We have identified five major hurdles that must be overcome if we are to achieve our goal of pushing the computing performance frontier to the Exascale by the end of the decade:
We must reduce system power consumption by at least a factor of 50.
We must improve memory performance and lower cost by a factor of 100.
We must improve our ability to program systems with dramatically increased levels of parallelism.
We must increase the parallelism of our applications software, math librareis and operating systems by at least a factor of 1,000.
We must improve systems reliability by at least a factor of 10.
These are not simple tasks. But all of us who are working in this community believe that Exascale supercomputing will be a reality by the end of this decade. It will happen first in the U.S. if we can get the investment needed. This bill is a great start to that commitment. Ultimately, this is a race, not against our international competitors, but rather it’s a race for us. Exascale computing is necessary to the achievement of our most urgent goals in energy, in medicine, in science and in the environment. And it will have a profound impact on industry competitiveness and national security. I believe we have a duty to move as swiftly as we can.
Over at the ISC Blog, Thomas Lippert from the Jülich Supercomputing Centre writes that the DEEP project is about to demonstrate that the pitfalls of Amdahl’s law can be avoided in specific situations.
The applications adapted to DEEP are selected in order to investigate and demonstrate the usefulness of the combination of hardware, system software and the programming model to leave ground and leap beyond the limits of Amdahl’s law of parallel computing. We are eager to show our first results at the ISC’13 in Leipzig.
In this video, the House Committee on Science, Space, and Technology’s Subcommittee on Energy holds a May 22 hearing to examine HPC research and development challenges and opportunities, specifically as they relate to exascale computing.
Testifying before the Subcommittee were Dr. Roscoe Giles, Chairman of the Advanced Scientific Computing Advisory Committee; Dr. Rick Stevens, Associate Laboratory Director for Computing, Environment and Life Sciences at Argonne National Laboratory; Ms. Dona Crawford, Associate Director for Computation at Lawrence Livermore National Laboratory; and Dr. Daniel Reed, Vice President for Research and Economic Development at the University of Iowa.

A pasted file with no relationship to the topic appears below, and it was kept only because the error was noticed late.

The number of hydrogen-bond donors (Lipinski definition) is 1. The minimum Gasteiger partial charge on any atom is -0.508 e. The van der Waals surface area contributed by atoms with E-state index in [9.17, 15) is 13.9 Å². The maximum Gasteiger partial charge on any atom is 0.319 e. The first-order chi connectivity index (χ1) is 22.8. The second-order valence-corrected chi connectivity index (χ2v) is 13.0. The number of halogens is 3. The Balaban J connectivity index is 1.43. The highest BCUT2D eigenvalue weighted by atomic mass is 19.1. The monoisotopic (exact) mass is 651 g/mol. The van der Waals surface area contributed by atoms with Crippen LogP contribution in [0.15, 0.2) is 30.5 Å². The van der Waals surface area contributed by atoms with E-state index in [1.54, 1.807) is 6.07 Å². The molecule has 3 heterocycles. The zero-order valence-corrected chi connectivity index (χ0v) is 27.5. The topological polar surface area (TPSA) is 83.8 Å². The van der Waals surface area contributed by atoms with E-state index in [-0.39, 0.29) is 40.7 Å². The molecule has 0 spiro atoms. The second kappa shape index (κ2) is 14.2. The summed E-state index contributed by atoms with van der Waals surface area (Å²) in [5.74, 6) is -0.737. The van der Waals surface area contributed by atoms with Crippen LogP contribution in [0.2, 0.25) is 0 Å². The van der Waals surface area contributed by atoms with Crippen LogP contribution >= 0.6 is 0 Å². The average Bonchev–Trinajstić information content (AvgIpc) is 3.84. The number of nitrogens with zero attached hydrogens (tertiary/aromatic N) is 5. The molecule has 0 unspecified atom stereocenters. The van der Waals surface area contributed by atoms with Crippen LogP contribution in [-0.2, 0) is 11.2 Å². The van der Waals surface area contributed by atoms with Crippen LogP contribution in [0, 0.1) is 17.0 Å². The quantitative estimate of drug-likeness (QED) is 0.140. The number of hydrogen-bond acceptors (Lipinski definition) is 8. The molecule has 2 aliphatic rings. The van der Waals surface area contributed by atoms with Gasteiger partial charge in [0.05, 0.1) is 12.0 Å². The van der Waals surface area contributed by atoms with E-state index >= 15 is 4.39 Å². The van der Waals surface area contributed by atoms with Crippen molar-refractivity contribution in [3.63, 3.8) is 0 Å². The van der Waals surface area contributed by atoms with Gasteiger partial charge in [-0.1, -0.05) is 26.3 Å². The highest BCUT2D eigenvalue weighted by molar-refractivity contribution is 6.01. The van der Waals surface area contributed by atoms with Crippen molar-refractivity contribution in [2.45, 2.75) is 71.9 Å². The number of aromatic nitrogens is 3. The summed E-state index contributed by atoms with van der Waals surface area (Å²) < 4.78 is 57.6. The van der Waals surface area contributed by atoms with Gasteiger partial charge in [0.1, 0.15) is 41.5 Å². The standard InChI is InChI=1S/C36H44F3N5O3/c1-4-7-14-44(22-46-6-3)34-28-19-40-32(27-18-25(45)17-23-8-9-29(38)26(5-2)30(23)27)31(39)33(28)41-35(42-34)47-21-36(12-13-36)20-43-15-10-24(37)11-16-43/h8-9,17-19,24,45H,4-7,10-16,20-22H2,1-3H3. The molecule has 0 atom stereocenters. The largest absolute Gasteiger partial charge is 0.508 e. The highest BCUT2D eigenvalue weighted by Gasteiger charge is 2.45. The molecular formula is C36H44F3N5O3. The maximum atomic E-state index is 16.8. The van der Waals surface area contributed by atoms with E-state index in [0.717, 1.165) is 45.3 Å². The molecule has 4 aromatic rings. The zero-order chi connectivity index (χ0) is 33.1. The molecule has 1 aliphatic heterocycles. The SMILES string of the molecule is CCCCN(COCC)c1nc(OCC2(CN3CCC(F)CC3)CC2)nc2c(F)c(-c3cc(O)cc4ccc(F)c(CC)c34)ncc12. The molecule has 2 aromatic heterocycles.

Exascale computing will be an important part of a larger effort to improve the U.S.’s overall high-end computing capability to address a broad range of academic, industrial, and national security needs. While research in next generation computing architecture and software continues to require strategic government investments, Members also explored the significant economic benefits that can arise from full utilization of existing high performance computing capabilities in ongoing scientific research.
Over at ExtremeTech, Joel Hruska writes that the daunting challenges of achieving exascale compute levels by the end of the decade were brought home recently in a presentation by Horst Simon, the Deputy Director at NERSC. In fact, Simon has wagered $2000 of his own money that we wont get there by 2020.
But here’s the thing: What if the focus on “exascale” is actually the wrong way to look at the problem?
FLOPS has persisted as a metric in supercomputing even as core counts and system density has risen, but the peak performance of a supercomputer may be a poor measure of its usefulness. The ability to efficiently utilize a subset of the system’s total performance capability is extremely important. In the long term, FLOPS are easier than moving data across nodes. Taking advantage of parallelism becomes even more important. Keeping data local is a better way to save power than spreading the workload across nodes, because as node counts rise, concurrency consumes an increasing percentage of total system power.
Japan News reports that the country’s science ministry is considering development of an exascale supercomputer that would be 100 times faster than K computer, which is currently the nation’s fastest machine. With a goal of completing the machine by about 2020, the Education, Culture, Sports, Science and Technology Ministry is preparing to request funding for conceptual designs and other areas in next fiscal year’s budget, the sources said.
Exascale computer projects are already under way in the United States, Europe and China, all aiming for completion around 2020. The working group decided to enter the fierce international race to develop an exascale supercomputer because “it would aid scientific and technological development, and help improve industrial competitiveness,” the sources said.